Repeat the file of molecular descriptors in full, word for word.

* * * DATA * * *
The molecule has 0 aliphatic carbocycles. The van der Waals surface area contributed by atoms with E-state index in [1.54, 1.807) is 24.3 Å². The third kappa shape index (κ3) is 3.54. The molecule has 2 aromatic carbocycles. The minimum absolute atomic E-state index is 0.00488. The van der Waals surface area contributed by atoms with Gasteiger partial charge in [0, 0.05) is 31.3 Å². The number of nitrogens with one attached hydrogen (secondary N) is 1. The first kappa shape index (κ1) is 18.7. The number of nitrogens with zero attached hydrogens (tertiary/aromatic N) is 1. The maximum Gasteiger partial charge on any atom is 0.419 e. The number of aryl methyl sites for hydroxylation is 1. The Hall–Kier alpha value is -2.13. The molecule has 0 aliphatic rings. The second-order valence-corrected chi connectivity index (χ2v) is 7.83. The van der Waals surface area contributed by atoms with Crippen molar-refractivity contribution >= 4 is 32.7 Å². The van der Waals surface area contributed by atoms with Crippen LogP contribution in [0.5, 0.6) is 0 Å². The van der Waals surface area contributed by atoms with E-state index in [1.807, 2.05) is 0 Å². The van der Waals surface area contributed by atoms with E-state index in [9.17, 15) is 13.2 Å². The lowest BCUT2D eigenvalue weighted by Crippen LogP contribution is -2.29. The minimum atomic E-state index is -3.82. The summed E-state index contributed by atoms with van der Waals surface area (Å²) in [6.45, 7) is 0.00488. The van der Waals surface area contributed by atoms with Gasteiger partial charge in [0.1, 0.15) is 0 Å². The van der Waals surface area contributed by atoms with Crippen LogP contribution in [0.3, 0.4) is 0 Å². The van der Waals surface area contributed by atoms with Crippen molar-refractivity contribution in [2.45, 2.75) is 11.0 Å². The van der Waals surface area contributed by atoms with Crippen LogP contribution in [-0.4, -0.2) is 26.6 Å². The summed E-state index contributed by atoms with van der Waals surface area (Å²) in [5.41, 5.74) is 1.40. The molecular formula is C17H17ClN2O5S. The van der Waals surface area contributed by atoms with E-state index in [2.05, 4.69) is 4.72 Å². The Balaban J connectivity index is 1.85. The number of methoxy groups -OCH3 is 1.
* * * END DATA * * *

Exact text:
The molecule has 0 aliphatic carbocycles. The van der Waals surface area contributed by atoms with E-state index in [1.54, 1.807) is 24.3 Å². The third kappa shape index (κ3) is 3.54. The molecule has 2 aromatic carbocycles. The minimum absolute atomic E-state index is 0.00488. The van der Waals surface area contributed by atoms with Gasteiger partial charge in [0, 0.05) is 31.3 Å². The number of nitrogens with one attached hydrogen (secondary N) is 1. The first kappa shape index (κ1) is 18.7. The number of nitrogens with zero attached hydrogens (tertiary/aromatic N) is 1. The maximum Gasteiger partial charge on any atom is 0.419 e. The number of aryl methyl sites for hydroxylation is 1. The Hall–Kier alpha value is -2.13. The molecule has 0 aliphatic rings. The second-order valence-corrected chi connectivity index (χ2v) is 7.83. The van der Waals surface area contributed by atoms with Crippen molar-refractivity contribution >= 4 is 32.7 Å². The van der Waals surface area contributed by atoms with Crippen LogP contribution in [0.5, 0.6) is 0 Å². The van der Waals surface area contributed by atoms with E-state index in [1.807, 2.05) is 0 Å². The van der Waals surface area contributed by atoms with E-state index in [9.17, 15) is 13.2 Å². The lowest BCUT2D eigenvalue weighted by Crippen LogP contribution is -2.29. The minimum atomic E-state index is -3.82. The summed E-state index contributed by atoms with van der Waals surface area (Å²) in [6.45, 7) is 0.00488. The van der Waals surface area contributed by atoms with Gasteiger partial charge in [0.1, 0.15) is 0 Å². The van der Waals surface area contributed by atoms with Crippen LogP contribution in [0.3, 0.4) is 0 Å². The van der Waals surface area contributed by atoms with Crippen molar-refractivity contribution in [2.45, 2.75) is 11.0 Å². The van der Waals surface area contributed by atoms with Crippen LogP contribution in [-0.4, -0.2) is 26.6 Å². The summed E-state index contributed by atoms with van der Waals surface area (Å²) in [5.41, 5.74) is 1.40. The molecular formula is C17H17ClN2O5S. The van der Waals surface area contributed by atoms with E-state index in [2.05, 4.69) is 4.72 Å². The Balaban J connectivity index is 1.85. The number of methoxy groups -OCH3 is 1.